4 NOVEMBER 1916, Page 14

The - accounts in the papers of Friday week of the deeds

for which fLteenniore V.C.'s have been awarded read like a fairy-tale. Take this description, for instance, of the heroism. of -Private T. A. Jones, of the Cheshire Regiment :— "Noticing an enemy sniper at two hundred yards distance, he went out, and, though one bullet went through his helmet and another through his coat, he returned the sniper's fire and killed him. He then saw two more of the enemy firing at him, although displaying a white flag. Both of these he also shot. On reaching the enemy trench he found several occupiCd dug-outs, and, single-handed, disarmed one hundred- and two of the .enemy, -including three or four officers,- and marched them back to our lines through a heavy barrage."

Or-eons this account of the exploit-of Private: J; C. Kerr, -of the Canadian Infantry :—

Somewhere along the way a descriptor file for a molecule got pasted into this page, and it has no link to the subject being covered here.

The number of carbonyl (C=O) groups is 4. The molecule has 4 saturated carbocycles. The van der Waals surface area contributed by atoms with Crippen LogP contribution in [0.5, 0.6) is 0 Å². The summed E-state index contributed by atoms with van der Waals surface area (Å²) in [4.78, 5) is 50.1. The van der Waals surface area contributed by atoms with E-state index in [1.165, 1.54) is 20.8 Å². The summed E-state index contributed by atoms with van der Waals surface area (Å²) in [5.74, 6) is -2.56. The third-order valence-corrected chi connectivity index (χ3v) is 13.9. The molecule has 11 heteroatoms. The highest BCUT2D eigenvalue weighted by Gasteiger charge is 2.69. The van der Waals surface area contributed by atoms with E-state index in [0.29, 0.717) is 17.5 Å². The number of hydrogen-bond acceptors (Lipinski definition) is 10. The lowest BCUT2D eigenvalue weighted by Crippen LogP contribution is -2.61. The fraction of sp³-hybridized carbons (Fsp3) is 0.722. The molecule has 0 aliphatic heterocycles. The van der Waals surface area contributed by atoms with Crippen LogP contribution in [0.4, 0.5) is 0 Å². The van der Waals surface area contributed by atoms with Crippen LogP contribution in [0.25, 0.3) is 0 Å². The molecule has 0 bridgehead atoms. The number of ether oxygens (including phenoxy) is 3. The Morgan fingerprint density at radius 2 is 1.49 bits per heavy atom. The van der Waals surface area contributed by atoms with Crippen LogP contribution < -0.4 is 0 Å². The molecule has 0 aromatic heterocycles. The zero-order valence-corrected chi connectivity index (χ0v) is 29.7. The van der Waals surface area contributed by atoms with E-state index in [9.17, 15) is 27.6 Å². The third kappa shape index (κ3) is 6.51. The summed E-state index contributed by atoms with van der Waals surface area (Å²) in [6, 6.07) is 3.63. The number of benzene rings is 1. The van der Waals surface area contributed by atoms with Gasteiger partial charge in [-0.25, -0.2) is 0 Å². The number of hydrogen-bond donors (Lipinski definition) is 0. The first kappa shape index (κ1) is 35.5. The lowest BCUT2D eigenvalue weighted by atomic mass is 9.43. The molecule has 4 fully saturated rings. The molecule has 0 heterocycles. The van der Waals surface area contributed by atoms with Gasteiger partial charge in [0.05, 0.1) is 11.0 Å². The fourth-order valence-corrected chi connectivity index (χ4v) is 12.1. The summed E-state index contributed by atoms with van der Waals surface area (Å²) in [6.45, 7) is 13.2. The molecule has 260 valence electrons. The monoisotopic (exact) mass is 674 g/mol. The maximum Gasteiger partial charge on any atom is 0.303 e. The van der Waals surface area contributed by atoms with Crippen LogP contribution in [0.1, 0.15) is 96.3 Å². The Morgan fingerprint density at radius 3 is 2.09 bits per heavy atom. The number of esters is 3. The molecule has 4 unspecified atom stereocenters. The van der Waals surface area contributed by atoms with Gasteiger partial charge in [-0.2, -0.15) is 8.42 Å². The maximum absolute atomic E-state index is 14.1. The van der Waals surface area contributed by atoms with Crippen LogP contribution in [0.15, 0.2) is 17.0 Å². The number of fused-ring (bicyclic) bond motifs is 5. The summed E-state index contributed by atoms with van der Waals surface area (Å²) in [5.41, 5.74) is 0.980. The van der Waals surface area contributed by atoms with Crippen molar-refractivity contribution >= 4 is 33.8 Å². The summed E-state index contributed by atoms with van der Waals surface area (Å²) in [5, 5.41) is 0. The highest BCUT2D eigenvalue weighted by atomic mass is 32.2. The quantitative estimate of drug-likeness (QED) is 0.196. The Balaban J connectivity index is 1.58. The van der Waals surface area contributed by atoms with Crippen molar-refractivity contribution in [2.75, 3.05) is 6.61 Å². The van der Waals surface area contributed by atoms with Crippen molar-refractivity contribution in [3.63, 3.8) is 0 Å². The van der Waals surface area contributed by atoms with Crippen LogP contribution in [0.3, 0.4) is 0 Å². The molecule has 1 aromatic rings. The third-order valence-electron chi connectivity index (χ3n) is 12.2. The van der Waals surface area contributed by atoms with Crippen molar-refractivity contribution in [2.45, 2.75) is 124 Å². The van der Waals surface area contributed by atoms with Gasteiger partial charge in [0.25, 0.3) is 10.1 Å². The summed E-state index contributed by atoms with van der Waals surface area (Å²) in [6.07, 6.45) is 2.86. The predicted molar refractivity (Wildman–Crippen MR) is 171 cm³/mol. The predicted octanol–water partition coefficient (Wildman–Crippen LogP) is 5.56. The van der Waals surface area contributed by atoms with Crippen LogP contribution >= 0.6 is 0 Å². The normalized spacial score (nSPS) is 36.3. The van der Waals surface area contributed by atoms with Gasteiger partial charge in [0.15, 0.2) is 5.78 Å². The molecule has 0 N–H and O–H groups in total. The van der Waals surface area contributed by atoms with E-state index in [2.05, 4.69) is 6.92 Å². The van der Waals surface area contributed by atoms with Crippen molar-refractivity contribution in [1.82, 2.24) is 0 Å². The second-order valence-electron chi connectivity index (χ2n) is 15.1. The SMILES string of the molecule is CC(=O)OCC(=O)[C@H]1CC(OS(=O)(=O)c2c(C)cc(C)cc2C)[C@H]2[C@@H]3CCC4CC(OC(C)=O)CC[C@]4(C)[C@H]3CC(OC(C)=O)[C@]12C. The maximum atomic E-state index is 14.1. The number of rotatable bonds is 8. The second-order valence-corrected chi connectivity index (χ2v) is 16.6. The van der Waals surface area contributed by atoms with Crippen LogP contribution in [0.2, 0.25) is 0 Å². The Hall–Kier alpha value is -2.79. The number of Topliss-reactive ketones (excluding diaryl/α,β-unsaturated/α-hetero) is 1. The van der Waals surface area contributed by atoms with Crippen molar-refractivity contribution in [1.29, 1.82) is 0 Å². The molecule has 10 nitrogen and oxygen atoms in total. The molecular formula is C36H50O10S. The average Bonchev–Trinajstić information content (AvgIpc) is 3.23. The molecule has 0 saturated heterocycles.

" During a ..bombing attack he was acting as bayonet .man, and, knowing that bombs were running short,- he ran along the parades under heavy fire until he. was in close contact with the enemy, when he opened fire on them at point-blank range, and inflicted heavy loss. The enemy, thinking they were surrounded, surrendered. Sixty-two prisoners were taken and two hundred and fifty yards of enemy trench captured."

The novelists may cheer up. The miraculous valour of their heroes can never again seem untrue to life.